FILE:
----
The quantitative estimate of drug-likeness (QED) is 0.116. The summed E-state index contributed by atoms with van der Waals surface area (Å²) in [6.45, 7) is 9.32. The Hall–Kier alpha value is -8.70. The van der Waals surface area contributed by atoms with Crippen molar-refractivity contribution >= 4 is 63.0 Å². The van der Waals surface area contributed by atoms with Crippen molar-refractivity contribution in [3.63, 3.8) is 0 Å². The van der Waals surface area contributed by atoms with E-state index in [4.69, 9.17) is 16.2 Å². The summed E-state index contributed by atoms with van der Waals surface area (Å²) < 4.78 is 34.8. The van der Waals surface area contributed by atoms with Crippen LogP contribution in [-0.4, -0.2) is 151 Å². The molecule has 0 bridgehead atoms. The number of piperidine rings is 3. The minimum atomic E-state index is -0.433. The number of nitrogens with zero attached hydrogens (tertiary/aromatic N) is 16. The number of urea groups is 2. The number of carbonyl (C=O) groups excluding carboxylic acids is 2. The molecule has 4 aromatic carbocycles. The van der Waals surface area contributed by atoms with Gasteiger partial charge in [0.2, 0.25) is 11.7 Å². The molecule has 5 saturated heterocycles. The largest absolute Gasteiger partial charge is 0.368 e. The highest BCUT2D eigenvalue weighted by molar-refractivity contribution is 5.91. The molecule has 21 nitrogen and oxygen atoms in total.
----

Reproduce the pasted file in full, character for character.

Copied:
The quantitative estimate of drug-likeness (QED) is 0.116. The summed E-state index contributed by atoms with van der Waals surface area (Å²) in [6.45, 7) is 9.32. The Hall–Kier alpha value is -8.70. The van der Waals surface area contributed by atoms with Crippen molar-refractivity contribution >= 4 is 63.0 Å². The van der Waals surface area contributed by atoms with Crippen molar-refractivity contribution in [3.63, 3.8) is 0 Å². The van der Waals surface area contributed by atoms with E-state index in [4.69, 9.17) is 16.2 Å². The summed E-state index contributed by atoms with van der Waals surface area (Å²) < 4.78 is 34.8. The van der Waals surface area contributed by atoms with Crippen LogP contribution in [-0.4, -0.2) is 151 Å². The molecule has 0 bridgehead atoms. The number of piperidine rings is 3. The minimum atomic E-state index is -0.433. The number of nitrogens with zero attached hydrogens (tertiary/aromatic N) is 16. The number of urea groups is 2. The number of carbonyl (C=O) groups excluding carboxylic acids is 2. The molecule has 4 aromatic carbocycles. The van der Waals surface area contributed by atoms with Gasteiger partial charge in [0.2, 0.25) is 11.7 Å². The molecule has 5 saturated heterocycles. The largest absolute Gasteiger partial charge is 0.368 e. The highest BCUT2D eigenvalue weighted by molar-refractivity contribution is 5.91. The molecule has 21 nitrogen and oxygen atoms in total.